You didn't think you were going to get away so easy did you. Of course there was going to be a blog on Michael, how could there not be. Michael Jackson was the defining voice of my generation. Like Elvis in the fifties, the Beatles in the sixties, MJ was the eighties. Watching the media hysteria unfold in the wake of his passing has been close to that when Princess Diana died in 1997. Everybody is clamouring for the inside story, every piece of his life is being picked over, again and again. His weirdness, his popularity, all the allegations, his spending, his life still under the microscope as it had been for his whole life. If you were in any doubt as to his popularity, his death caused the internet to overload, Google to freeze and YouTube to crash.
It is apparent looking at the mounds of footage being aired, that Michael Jackson, for all his money and fame, was a profoundly sad, lonely individual. As with the J.M. Barrie character Peter Pan, here is a man who never grew up. Put on stage at five by his ambitious father, it was the beginning of a life where he was constantly exploited by the people around him. If you look at his behaviour he wavers between boy and man, as though knowing he was supposed to act like a "grown up" but not quite knowing what it meant. And how could he, he's been "handled" all his life by various minders. If you look past the weirdness though, you will come to appreciate the consummate performer and know that the like will never pass this way again.
It was 1979, Off the Wall was released, we all knew who MJ was, he and his brothers were famous as the Jackson Five but this was something else. Off the Wall rapidly became the most played album at parties, school bazaars and the like. Long before YouTube, iPods and even MTV which did not make it's debut until three years later; CD's were still in their infancy and you bought vinyl which was by no means cheap. One of the guys in the class above mine had it and made his friends really happy ripping copies onto cassettes. We were pirates even then. It was my first year in high school, there are still a lot of good memories of that album and in case you hadn't guessed, Don't Stop till You Get Enough is one of my favourite songs of all time.
In those days Michael Jackson was still a black guy with an afro, but you know, it didn't matter everyone loved his music regardless of colour, class or geographic location. Much has been written by people infinitely more qualified than me about his talent, dynamism as a performer etc. , for my generation, he was a good time. As time wore on, his fame grew with the release of Thriller and then Bad. He was the face of the MTV generation, he pioneered the artform of music videos and his quickly became legends, short films using real directors, elaborate sets and story lines. Sure he was somewhat weird. In hindsight it can be seen that he was mentally ill but who wouldn't be under all that scrutiny. The pressure to top yourself over and over again. Think about it. Living in a glass bowl cannot be fun. His eccentricities became more and more pronounced, the chimp, his skin colour, he rapidly degenerated into a caricature, parodied mercilessly even as people wanted to be seen with him. The allegations of sexual abuse were the final straw and his popularity waned. Ironically, the very people who pilloried him were the people who did not question why an adult would blithely leave their children for unsupervised sleepovers with a grown man. MJ was bewildered by his treatment, he couldn't tell what he had done wrong but really had he? The doubt exists today, was it all a scam to get his money?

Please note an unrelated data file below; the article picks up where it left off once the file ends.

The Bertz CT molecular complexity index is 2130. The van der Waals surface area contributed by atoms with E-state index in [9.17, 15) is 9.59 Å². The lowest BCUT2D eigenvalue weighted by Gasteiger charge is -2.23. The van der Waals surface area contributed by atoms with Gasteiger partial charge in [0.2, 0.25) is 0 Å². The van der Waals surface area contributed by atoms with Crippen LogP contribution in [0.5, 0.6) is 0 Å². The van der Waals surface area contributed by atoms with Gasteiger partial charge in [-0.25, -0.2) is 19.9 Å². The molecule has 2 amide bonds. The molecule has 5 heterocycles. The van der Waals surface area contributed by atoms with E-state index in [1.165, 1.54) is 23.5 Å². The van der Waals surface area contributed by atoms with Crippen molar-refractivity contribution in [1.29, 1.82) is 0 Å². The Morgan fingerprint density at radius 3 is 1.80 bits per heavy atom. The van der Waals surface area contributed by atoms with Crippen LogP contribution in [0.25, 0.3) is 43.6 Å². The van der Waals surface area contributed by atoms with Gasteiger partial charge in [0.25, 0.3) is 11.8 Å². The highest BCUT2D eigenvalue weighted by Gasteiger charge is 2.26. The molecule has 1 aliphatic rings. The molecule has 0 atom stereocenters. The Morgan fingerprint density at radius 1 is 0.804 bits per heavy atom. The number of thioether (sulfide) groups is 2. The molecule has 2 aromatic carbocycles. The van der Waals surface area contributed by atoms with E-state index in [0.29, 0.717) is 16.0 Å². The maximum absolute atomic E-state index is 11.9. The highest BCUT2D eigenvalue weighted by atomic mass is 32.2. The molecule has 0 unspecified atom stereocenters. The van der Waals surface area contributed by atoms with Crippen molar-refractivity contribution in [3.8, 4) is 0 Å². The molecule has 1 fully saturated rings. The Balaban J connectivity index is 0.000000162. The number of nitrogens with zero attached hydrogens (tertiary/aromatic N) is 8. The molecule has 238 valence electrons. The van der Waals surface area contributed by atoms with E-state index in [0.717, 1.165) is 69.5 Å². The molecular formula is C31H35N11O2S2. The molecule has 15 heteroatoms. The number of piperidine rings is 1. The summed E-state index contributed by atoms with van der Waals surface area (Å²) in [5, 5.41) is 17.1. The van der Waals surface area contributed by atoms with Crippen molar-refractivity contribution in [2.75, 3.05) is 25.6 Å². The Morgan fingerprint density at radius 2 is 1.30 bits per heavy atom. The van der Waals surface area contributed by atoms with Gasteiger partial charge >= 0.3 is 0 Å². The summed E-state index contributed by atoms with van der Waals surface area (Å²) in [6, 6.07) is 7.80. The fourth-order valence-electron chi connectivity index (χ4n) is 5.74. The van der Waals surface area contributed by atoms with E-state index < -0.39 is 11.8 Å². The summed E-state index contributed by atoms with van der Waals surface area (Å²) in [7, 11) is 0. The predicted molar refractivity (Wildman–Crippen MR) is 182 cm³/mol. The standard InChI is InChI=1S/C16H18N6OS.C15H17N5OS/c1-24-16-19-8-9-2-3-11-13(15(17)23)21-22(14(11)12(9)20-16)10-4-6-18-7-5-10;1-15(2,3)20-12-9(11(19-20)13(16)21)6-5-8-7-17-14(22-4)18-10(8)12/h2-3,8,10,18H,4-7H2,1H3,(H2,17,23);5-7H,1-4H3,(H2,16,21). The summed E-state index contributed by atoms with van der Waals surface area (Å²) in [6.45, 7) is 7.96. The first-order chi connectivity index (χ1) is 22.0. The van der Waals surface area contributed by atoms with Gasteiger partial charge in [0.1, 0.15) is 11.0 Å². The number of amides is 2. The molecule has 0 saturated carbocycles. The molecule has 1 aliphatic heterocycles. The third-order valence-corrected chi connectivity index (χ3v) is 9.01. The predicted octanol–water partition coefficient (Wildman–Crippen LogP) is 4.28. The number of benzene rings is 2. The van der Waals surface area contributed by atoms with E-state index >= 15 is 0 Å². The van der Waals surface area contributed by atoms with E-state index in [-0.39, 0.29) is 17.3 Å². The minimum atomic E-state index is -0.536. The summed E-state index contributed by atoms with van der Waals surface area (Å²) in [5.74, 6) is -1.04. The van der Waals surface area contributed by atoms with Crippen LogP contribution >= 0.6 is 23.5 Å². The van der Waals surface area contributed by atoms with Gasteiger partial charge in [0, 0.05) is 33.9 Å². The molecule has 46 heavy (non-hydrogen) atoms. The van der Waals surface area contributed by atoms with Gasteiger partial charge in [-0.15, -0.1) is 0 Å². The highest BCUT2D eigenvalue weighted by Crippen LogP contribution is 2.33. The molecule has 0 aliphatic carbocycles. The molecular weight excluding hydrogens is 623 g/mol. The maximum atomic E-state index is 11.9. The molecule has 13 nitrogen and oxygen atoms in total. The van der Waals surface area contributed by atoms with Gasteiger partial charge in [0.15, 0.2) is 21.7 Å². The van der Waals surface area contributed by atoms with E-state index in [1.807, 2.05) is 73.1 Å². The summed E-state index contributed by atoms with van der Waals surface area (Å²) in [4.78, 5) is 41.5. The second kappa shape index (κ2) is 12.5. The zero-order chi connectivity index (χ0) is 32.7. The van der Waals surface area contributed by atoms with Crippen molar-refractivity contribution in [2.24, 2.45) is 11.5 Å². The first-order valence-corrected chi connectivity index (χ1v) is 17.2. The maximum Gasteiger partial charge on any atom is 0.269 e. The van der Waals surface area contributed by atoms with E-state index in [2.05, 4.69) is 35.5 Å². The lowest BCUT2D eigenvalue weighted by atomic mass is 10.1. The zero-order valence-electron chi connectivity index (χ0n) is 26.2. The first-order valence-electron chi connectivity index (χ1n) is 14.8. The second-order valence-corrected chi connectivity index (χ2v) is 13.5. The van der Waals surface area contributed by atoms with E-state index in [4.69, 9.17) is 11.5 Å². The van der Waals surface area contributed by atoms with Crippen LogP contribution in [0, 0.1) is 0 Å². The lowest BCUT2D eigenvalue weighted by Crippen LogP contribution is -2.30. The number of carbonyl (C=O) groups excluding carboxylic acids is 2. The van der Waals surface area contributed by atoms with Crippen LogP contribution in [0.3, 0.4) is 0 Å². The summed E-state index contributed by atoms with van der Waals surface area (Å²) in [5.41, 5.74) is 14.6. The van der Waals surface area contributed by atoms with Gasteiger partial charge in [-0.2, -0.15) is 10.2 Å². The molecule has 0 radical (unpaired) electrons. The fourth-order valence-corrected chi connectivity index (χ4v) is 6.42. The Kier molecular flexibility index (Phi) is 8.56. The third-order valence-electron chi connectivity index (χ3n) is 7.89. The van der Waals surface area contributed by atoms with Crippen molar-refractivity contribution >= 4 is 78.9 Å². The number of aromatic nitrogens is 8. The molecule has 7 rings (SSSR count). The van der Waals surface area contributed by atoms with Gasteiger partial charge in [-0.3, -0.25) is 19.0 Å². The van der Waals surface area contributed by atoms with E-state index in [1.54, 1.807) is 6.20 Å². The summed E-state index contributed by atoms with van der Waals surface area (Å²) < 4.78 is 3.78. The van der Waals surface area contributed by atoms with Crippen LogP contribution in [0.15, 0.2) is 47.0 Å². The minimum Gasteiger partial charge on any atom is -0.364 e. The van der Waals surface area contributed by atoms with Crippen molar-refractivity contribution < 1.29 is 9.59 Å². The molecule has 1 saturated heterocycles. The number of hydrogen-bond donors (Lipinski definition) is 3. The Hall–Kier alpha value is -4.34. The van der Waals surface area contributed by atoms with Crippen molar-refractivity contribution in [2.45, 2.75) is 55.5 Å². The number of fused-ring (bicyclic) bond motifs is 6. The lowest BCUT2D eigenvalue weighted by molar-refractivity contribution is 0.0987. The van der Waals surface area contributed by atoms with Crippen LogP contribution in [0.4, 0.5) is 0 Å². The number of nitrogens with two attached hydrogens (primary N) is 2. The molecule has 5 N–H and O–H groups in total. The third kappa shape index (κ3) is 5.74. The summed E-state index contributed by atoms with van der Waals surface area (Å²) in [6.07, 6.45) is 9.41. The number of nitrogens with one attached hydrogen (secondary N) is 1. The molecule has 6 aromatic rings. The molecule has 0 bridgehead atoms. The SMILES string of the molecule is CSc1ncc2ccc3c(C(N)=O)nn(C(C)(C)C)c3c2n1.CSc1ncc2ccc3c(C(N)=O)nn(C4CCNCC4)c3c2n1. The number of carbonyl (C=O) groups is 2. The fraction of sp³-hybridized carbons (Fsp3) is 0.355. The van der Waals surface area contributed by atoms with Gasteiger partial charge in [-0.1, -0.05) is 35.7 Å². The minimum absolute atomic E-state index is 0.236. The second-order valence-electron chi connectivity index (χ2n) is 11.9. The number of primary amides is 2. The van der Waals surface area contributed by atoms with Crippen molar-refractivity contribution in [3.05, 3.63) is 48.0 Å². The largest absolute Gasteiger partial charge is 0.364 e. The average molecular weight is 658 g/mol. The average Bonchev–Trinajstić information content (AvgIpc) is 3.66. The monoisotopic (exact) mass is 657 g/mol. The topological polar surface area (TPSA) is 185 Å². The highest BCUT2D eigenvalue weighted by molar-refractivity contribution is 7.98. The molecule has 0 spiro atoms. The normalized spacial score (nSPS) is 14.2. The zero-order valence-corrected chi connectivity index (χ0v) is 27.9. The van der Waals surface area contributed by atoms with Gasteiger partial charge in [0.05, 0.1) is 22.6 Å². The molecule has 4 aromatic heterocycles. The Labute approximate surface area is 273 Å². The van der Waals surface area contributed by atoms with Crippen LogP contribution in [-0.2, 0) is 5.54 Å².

Admittedly I was a Prince fan, that weirdness more compatible with my own sensibilities, but the magic of MJ was undeniable and I confess you will find the music is in my iTunes library; a couple of nights ago while reminiscing several of us found out that we could do the Thriller dance. It amazing how many people talking about him, everywhere you went this weekend people had an MJ story irrespective of age, my friends kids who weren't even born in his heyday were crying having discovered him all over again twenty something years later. Grannies were talking about seeing him perform as a child at the Queen's Park Savannah and I have a memory of my mother singing along to Billie Jean before she died. He touched many lives with his work and gave many people a lot of happiness. And for that alone, Michael Jackson will be remembered fondly for a long, long time. Go listen to Man in the Mirror and ask yourself how you want to make a change.